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Microsoft patch stops attackers from owning PC via USB flash drive hack

Mar 13, 20134 mins
Data and Information SecurityMicrosoftSecurity

Microsoft plugged a hole that would allow an attacker with a USB device to own a machine without being logged in, think Stuxnet. Besides issuing seven security updates, Microsoft announced a change in the way Windows 8 Store app security patches will be issued.

Yesterday Microsoft issued seven updates, four of them critical, to address 20 vulnerabilities in Windows, Office, Internet Explorer, SharePoint (Server Tools) and Silverlight. MS13-021 resolves nine issues in Internet Explorer. “The most severe vulnerabilities could allow remote code execution if a user views a specially crafted webpage using Internet Explorer. An attacker who successfully exploited these vulnerabilities could gain the same rights as the current owner.” Like MS13-022 patching Silverlight and MS13-024 plugging a hole in SharePoint, Microsoft expects to see “reliable exploits developed within the next 30 days.”

USB vulnerability plugged

Cue Mission Impossible theme while thinking Stuxnet: Let’s say your computer is locked and it’s night. If an attacker has casual physical access to your machine, “such as a custodian sweeping your office at night or a security guard making his rounds,” he or she does not need to be logged in as a user to “own your machine by inserting a malicious USB device.” Microsoft plugged that vulnerability (MS13-027) and said this “update represents an expansion of our risk assessment methodology.”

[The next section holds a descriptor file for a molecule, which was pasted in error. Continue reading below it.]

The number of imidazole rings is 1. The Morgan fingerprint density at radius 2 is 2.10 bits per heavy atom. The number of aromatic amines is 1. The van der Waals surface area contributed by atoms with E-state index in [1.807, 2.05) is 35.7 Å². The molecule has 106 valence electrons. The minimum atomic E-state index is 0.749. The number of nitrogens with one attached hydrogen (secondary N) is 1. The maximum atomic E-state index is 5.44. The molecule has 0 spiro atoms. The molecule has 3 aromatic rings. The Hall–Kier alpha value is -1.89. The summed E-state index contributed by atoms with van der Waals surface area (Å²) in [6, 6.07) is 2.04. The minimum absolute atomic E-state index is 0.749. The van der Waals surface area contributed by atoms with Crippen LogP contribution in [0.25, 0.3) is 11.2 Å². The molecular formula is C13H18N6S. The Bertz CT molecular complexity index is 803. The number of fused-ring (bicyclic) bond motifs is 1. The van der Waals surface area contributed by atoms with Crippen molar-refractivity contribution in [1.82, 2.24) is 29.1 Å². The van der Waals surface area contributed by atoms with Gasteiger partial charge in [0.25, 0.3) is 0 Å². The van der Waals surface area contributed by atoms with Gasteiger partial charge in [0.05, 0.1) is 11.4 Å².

Microsoft quoted Law #3 of the “10 Immutable Laws of Security” that states: “If a bad guy has unrestricted physical access to your computer, it’s not your computer anymore.” This patch will stop an attacker from having the ability to “simply plug in a USB device to perform any action as an administrator.” Microsoft added, “While this style of attack sounds like it could easily fit into the latest Brad Meltzer thriller, applying the update provides the needed protection against this issue. This is also a good reminder for companies to include physical security in their threat modeling.”

If you are a worrier and wondered about also stopping an attacker from using something like Live CD to access your data, be sure you use full disk encryption to protect your machine.

Windows Store App Security Updates

Another first for Microsoft Patch Tuesday is that future Windows Store app security updates will do away with Patch Tuesday and instead be issued as they come available. Microsoft wrote, “This applies to Microsoft apps that are installed using the Windows Store and to apps like Mail, which are preinstalled with Windows 8 but updated using the Windows Store. Providing security updates to these apps more frequently will allow us to add new functionality, fix issues and improve security. This will also help developers to avoid introducing new issues during the update process.”

According to the Windows Store App Updates Policy:

  • App security updates will be documented in a standing security advisory that:
    • Provides additional information and notifies customers that an update is available for them to install.
    • Is accompanied by a unique Microsoft Knowledge Base (KB) article number for reference to details about the changes.
  • When the same vulnerability affects a traditional and an app version of a software application, we will make every effort to release updates to both applications simultaneously through our normal security update release process on the second Tuesday of the month, except when customer risk justifies releasing an out-of-band update.

Traditional software updates to Windows will continue to be rolled out on Patch Tuesday.

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ms smith

Ms. Smith (not her real name) is a freelance writer and programmer with a special and somewhat personal interest in IT privacy and security issues. She focuses on the unique challenges of maintaining privacy and security, both for individuals and enterprises. She has worked as a journalist and has also penned many technical papers and guides covering various technologies. Smith is herself a self-described privacy and security freak.